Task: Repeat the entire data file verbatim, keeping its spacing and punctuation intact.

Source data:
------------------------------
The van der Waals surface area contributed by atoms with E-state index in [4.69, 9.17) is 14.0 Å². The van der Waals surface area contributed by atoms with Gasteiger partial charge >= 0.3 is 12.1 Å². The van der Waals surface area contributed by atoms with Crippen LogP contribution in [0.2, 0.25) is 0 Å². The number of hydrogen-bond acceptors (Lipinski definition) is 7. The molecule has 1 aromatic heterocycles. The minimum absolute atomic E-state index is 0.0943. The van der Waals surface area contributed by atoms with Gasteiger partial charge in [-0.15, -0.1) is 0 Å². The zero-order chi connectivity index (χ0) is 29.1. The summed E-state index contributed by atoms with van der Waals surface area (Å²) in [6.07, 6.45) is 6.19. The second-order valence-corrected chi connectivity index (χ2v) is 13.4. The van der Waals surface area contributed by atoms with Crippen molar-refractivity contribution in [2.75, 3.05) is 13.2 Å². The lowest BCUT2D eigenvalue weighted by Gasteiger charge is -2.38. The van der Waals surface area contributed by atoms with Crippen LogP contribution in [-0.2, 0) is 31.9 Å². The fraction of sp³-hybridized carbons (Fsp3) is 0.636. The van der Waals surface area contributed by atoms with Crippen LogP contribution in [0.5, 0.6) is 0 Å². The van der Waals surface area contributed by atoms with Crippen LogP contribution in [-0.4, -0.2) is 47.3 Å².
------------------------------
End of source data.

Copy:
The van der Waals surface area contributed by atoms with E-state index in [4.69, 9.17) is 14.0 Å². The van der Waals surface area contributed by atoms with Gasteiger partial charge >= 0.3 is 12.1 Å². The van der Waals surface area contributed by atoms with Crippen LogP contribution in [0.2, 0.25) is 0 Å². The number of hydrogen-bond acceptors (Lipinski definition) is 7. The molecule has 1 aromatic heterocycles. The minimum absolute atomic E-state index is 0.0943. The van der Waals surface area contributed by atoms with Gasteiger partial charge in [-0.15, -0.1) is 0 Å². The zero-order chi connectivity index (χ0) is 29.1. The summed E-state index contributed by atoms with van der Waals surface area (Å²) in [6.07, 6.45) is 6.19. The second-order valence-corrected chi connectivity index (χ2v) is 13.4. The van der Waals surface area contributed by atoms with Crippen molar-refractivity contribution in [2.75, 3.05) is 13.2 Å². The lowest BCUT2D eigenvalue weighted by Gasteiger charge is -2.38. The van der Waals surface area contributed by atoms with Crippen LogP contribution in [-0.2, 0) is 31.9 Å². The fraction of sp³-hybridized carbons (Fsp3) is 0.636. The van der Waals surface area contributed by atoms with Crippen LogP contribution in [0.5, 0.6) is 0 Å². The van der Waals surface area contributed by atoms with Crippen LogP contribution in [-0.4, -0.2) is 47.3 Å².